Two professors from ESCP Europe Business School have published a comprehensive review of the business and academic literature along with a survey of 2,000 consumers in the U.S. and the U.K. Their findings are worth taking some time to report and interpret. The title of their report is “The Role of Trust in Consumer Relationships.”
Their research focused on banking, insurance, and mobile phone network companies and included interviews with executives in these businesses.
As a beginning consider some of the statistics they uncovered:
- 32% of consumers trust international companies and 13% trust advertising compared to 48% trusting their friends, work colleagues or neighbors.
- 90% of consumers trusted recommendations from friends and 70% trusted consumer opinions posted online.
- The Edelman trust indices show that banking, media, and insurance organizations score 21%, 23% and 41% respectively compared with 74% for technology and 57% for retail.
The bottom line is that customer relationship management has been centered on one or one too many interactions with customers. This has changed with the digital communications media which now provides multi-channel relationship management. Companies can no longer afford to manage all the possible media that is available to their customers. Thus, trust appears to be gaining in importance as a way of building trust-based relationships that transcend the multi-channel media.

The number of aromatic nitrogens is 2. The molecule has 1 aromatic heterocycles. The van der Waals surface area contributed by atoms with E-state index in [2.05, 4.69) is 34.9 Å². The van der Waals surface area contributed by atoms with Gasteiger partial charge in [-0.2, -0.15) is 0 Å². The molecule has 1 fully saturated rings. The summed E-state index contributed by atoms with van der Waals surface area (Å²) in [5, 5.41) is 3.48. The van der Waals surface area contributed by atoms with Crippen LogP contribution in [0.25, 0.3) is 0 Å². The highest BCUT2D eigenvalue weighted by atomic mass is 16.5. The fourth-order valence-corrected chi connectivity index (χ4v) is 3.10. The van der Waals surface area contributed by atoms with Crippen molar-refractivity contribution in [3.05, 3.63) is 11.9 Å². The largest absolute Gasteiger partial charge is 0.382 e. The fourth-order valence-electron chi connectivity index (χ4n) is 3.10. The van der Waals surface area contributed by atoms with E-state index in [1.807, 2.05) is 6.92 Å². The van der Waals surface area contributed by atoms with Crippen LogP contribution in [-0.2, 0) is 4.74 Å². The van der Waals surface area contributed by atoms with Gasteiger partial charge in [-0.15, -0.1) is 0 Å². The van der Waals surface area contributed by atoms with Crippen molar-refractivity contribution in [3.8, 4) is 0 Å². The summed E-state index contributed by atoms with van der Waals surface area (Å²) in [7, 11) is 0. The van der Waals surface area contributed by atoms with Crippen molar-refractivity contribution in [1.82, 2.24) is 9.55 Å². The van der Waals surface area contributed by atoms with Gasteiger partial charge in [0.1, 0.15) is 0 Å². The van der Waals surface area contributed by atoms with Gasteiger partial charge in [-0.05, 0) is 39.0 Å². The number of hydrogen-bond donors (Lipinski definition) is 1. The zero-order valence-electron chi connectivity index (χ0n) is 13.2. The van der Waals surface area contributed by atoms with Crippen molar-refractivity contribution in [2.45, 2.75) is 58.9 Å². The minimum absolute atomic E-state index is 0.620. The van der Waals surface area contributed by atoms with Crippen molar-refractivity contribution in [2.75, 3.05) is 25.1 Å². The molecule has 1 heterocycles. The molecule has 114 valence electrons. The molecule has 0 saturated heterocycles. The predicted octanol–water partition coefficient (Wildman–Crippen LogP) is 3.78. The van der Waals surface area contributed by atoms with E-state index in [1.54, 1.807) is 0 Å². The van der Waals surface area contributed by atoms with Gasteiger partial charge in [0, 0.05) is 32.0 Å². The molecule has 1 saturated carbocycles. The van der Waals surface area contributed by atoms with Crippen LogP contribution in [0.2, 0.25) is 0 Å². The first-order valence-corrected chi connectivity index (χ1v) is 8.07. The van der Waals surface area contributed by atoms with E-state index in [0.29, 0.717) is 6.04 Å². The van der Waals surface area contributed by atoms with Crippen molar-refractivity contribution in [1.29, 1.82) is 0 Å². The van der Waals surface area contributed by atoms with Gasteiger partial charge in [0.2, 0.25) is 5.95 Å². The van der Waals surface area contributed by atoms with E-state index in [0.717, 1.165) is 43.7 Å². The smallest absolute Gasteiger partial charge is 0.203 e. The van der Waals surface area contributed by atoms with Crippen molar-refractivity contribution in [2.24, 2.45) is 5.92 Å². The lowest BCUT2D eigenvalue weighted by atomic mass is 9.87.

William H. Bleuel, PhD, is a professor of decision sciences at the Graziadio School of Business and Management at Pepperdine University. He specializes in the measurement and analysis of operations, customer satisfaction, customer loyalty and customer retention. He has held senior positions in engineering, marketing, and service management at Xerox, Taylor Instrument Company, and Barber Colman Company. Dr. Bleuel has also had experience as general manager in two start-up companies that he co-founded. His most recent textbook, After the Sale, was published in 2000. He has been the Franz Edelman Award winner for The Institute of Management Sciences, he received the Armitage Medal from the Society of Logistics Engineers, and the Patton Publication Award. He became a Luckman Distinguished Teaching Fellow at Pepperdine in 1996.
This post was originally published on Dr. Bleuel’s blog, The Customer Institute.